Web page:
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Archana Godbole and Jayant Sarnaik in one of their forests

Guardians of the Ghats

A narrow mud path begins under a sprawling banyan tree and takes us up rocky slopes thick with green cover. It is slippery underfoot because it has been raining and we have been told it would not be wise to go more than a short distance. The climb will be manageable, but the way down can be tough and messy, perhaps even dangerous. Being July, we are in the middle of the monsoon in the Western Ghats, one of the world’s 34 biodiversity hotspots. As is to be expected, the fecund forests here are burgeoning with new life. The undergrowth is difficult to negotiate. And there are venomous snakes and other forms of wildlife to think about.

So we don’t go too far in, but the periphery in itself is an important landmark. A solitary metal board dwarfed by magnificent greenery announces a unique effort in conservation. From here begin 800 acres of forests under the village of Umre where local dwellers have signed three separate conservation agreements not to cut trees for the next five years in return for financial compensation. Up ahead there are another 538 acres in the village of Kalambaste for which  similar agreements been put in place.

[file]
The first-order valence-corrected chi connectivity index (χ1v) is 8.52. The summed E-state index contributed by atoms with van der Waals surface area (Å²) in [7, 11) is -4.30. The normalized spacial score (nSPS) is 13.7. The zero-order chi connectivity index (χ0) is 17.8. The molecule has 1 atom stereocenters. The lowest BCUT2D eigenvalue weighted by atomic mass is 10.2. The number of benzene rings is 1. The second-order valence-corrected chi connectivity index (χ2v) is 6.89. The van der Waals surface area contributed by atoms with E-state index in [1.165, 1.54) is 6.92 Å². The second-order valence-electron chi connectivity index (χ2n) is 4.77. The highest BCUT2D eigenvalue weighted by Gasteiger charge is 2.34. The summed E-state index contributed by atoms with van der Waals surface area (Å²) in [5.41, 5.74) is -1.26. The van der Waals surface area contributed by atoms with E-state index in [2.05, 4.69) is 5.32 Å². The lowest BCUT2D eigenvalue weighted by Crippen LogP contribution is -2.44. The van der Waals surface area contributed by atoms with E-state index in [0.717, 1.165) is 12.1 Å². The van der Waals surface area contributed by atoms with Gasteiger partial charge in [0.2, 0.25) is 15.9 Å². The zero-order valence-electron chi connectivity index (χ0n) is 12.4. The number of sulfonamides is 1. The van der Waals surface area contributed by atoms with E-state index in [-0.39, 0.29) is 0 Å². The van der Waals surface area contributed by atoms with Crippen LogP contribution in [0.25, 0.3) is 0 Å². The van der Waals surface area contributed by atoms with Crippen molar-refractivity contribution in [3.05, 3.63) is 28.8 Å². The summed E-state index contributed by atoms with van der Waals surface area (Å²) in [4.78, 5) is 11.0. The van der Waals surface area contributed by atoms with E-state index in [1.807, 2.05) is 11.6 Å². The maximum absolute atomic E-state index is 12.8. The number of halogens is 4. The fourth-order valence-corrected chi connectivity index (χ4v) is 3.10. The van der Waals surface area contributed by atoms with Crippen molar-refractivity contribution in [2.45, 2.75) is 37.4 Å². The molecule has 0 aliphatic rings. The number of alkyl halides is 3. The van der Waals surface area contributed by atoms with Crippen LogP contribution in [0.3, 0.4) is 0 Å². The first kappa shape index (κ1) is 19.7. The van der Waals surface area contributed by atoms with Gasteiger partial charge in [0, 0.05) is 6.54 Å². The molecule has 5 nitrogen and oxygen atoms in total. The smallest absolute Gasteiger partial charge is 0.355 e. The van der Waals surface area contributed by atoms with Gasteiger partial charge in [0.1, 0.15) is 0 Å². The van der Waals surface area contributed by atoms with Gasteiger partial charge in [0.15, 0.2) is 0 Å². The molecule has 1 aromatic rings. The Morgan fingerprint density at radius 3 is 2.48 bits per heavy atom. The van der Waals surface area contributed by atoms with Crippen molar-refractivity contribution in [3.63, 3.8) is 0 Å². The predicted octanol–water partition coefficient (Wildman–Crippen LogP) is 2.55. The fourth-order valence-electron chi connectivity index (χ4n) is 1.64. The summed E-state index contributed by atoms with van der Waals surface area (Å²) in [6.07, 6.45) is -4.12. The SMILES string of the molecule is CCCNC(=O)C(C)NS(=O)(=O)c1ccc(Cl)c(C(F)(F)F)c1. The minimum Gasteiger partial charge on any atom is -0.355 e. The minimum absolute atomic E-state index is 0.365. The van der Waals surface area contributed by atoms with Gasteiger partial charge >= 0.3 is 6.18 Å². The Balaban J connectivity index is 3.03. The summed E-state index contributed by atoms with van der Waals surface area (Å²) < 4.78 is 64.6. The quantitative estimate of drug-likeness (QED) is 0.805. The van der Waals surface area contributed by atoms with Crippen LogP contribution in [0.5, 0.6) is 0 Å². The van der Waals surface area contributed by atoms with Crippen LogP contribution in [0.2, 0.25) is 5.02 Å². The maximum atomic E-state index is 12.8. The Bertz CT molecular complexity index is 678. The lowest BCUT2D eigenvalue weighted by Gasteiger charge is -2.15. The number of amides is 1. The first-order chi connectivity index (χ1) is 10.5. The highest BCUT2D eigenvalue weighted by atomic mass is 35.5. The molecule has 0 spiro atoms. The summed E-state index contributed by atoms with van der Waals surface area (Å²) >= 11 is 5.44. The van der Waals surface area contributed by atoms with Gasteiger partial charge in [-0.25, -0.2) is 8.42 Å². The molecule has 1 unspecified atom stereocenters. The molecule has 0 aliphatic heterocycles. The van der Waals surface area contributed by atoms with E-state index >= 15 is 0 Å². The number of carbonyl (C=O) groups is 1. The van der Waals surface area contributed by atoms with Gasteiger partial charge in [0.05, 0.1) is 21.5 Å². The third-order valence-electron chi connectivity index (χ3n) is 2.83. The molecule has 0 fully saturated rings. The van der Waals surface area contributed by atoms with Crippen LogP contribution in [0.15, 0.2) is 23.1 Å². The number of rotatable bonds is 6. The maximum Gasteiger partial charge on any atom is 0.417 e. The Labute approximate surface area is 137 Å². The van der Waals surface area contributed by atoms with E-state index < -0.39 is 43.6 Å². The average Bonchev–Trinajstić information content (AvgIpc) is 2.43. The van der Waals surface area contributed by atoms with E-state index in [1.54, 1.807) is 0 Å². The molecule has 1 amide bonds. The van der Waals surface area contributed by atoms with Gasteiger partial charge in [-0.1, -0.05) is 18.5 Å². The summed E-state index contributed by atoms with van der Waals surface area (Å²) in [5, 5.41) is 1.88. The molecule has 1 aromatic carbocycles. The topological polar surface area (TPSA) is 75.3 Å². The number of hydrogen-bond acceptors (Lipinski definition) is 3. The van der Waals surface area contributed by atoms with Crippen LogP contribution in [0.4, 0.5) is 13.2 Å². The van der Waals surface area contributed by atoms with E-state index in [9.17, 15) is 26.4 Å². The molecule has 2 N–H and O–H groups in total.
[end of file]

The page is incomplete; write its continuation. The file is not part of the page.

The Applied Environment Research Foundation (AERF) is the driving force behind these two conservation agreements. The two parcels of forest are contiguous and connect with the buffer zone of the Sahyadri Tiger Reserve. A swathe of hillside in the Western Ghats has in this way, through agreements, been conserved as a habitat for rare trees, medicinal plants and wildlife.

The Western Ghats are mountains that run parallel to the entire west coast of peninsular India. The sea is not more than 30 km away. Multiple gene strains continue to thrive here though they are also getting decimated and ...

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